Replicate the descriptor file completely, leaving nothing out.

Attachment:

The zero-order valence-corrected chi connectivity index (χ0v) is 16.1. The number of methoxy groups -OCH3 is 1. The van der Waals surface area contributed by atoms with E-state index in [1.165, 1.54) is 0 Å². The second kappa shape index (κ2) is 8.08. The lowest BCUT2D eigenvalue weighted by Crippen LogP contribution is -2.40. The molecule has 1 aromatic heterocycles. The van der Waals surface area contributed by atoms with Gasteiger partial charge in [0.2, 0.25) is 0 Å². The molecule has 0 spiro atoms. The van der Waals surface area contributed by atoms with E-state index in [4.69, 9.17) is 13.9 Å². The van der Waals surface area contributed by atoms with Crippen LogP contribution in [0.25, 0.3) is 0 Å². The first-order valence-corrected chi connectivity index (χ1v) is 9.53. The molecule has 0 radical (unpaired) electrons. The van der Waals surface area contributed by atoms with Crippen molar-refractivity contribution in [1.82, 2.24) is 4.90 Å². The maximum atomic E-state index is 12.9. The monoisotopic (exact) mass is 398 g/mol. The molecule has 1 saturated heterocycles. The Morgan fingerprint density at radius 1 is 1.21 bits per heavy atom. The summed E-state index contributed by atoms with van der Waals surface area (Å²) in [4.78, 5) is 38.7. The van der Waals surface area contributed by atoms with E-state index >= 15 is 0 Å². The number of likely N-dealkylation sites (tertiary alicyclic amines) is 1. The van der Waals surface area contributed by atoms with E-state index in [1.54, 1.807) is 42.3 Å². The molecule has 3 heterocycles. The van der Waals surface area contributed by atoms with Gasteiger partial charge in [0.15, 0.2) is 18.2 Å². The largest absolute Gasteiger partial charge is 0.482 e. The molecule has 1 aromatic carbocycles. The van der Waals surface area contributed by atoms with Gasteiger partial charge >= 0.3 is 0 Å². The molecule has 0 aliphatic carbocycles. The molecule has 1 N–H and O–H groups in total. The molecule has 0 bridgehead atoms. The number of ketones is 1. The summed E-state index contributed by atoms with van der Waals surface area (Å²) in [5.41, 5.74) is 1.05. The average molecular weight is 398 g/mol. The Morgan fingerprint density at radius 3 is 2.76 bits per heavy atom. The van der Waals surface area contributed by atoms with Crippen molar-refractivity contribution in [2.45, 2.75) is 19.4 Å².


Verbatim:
The zero-order valence-corrected chi connectivity index (χ0v) is 16.1. The number of methoxy groups -OCH3 is 1. The van der Waals surface area contributed by atoms with E-state index in [1.165, 1.54) is 0 Å². The second kappa shape index (κ2) is 8.08. The lowest BCUT2D eigenvalue weighted by Crippen LogP contribution is -2.40. The molecule has 1 aromatic heterocycles. The van der Waals surface area contributed by atoms with Gasteiger partial charge in [0.2, 0.25) is 0 Å². The molecule has 0 spiro atoms. The van der Waals surface area contributed by atoms with E-state index in [4.69, 9.17) is 13.9 Å². The van der Waals surface area contributed by atoms with Crippen LogP contribution in [0.25, 0.3) is 0 Å². The first-order valence-corrected chi connectivity index (χ1v) is 9.53. The molecule has 0 radical (unpaired) electrons. The van der Waals surface area contributed by atoms with Crippen molar-refractivity contribution in [1.82, 2.24) is 4.90 Å². The maximum atomic E-state index is 12.9. The monoisotopic (exact) mass is 398 g/mol. The molecule has 1 saturated heterocycles. The Morgan fingerprint density at radius 1 is 1.21 bits per heavy atom. The summed E-state index contributed by atoms with van der Waals surface area (Å²) in [4.78, 5) is 38.7. The van der Waals surface area contributed by atoms with E-state index >= 15 is 0 Å². The number of likely N-dealkylation sites (tertiary alicyclic amines) is 1. The van der Waals surface area contributed by atoms with E-state index in [1.54, 1.807) is 42.3 Å². The molecule has 3 heterocycles. The van der Waals surface area contributed by atoms with Gasteiger partial charge in [0.15, 0.2) is 18.2 Å². The largest absolute Gasteiger partial charge is 0.482 e. The molecule has 1 aromatic carbocycles. The van der Waals surface area contributed by atoms with Gasteiger partial charge >= 0.3 is 0 Å². The molecule has 0 aliphatic carbocycles. The molecule has 1 N–H and O–H groups in total. The molecule has 0 bridgehead atoms. The number of ketones is 1. The summed E-state index contributed by atoms with van der Waals surface area (Å²) in [5.41, 5.74) is 1.05. The average molecular weight is 398 g/mol. The Morgan fingerprint density at radius 3 is 2.76 bits per heavy atom. The van der Waals surface area contributed by atoms with Crippen molar-refractivity contribution in [2.45, 2.75) is 19.4 Å².